A long-standing education partnership with the River Institute was also renewed in 2023, which saw the Institute’s award-winning education team offer a variety of programs at Cooper Marsh.

The RRCA also added an additional 10 acres to Cooper Marsh by purchasing an adjacent wetland property thanks to the financial support of the Canada Nature Fund, a Government of Canada’s Department of Environment and Climate Change program in partnership with Conservation Ontario, and Ducks Unlimited Canada. International contributors included Ducks Unlimited Inc., the North American Wetlands Conservation Act (NAWCA) grants administered by U.S. Fish and Wildlife Service, as well as state agencies through the Fall Flights Initiative.

At Gray’s Creek Conservation Area, the RRCA undertook forest management operations to selectively remove hazardous and dead or dying trees along the nature trail system. The trees are set to be replaced by various native species in 2024. Thanks to funding from the TD Friends of the Environment Foundation, the RRCA also launched a self-guided arboretum tour at Gray’s Creek.

At Charlottenburgh Park, campground lots received upgraded amperages and new water lines. This year, the Park was voted the area’s favourite campground for the fifth consecutive year in a poll by local newspaper The Standard-Freeholder.

Refreshed roadside property signs were also unveiled at all three Conservation Areas.

Landowner stewardship projects in 2023 included the planting of 63,500 trees on public and private property, adding to the 1.1 million trees planted locally since 1994.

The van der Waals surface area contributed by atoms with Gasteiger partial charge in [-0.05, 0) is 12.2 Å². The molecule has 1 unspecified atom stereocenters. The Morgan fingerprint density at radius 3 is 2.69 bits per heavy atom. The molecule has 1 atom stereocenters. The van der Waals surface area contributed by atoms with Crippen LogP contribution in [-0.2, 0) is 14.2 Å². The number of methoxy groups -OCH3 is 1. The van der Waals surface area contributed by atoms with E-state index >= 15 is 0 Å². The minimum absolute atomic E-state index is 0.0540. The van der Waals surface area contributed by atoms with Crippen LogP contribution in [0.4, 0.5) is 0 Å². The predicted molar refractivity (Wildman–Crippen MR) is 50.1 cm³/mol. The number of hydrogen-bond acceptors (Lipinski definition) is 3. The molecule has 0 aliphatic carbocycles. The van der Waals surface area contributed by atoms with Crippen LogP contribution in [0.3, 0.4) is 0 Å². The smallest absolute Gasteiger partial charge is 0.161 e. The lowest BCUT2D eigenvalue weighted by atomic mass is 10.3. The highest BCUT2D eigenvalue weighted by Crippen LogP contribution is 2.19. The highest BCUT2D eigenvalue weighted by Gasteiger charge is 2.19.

Through the ALUS Ontario East program, which helps farmers and ranchers establish and maintain nature-based solutions on their land, 37 stewardship projects by 21 participants took place on 274 acres.

The RRCA also offered a Backyard Conservation Project, which provided 50 property owners with the resources, materials, and advice to naturalize areas in their grounds and shorelines. The project received funding support from the Government of Ontario. Views expressed are those of the RRCA and do not necessarily reflect those of the Province.

RRCA’s signature community event, the Raisin River Canoe Race, also celebrated its 50th anniversary this year, with the largest turnout on record, with 485 paddlers in 290 boats registered in the springtime event. Tree giveaway events were also held in each of the RRCA’s member municipalities.

“All these 2023 accomplishments would not have been possible without the hard work and expertise of our staff,” says Martin Lang.

“This year, our team continued to serve our watersheds’ communities with exemplary dedication. I’m proud of our accomplishments,” says RRCA General Manager, Richard Pilon. “Our lineup of engineers, biologists, planners, technicians, administration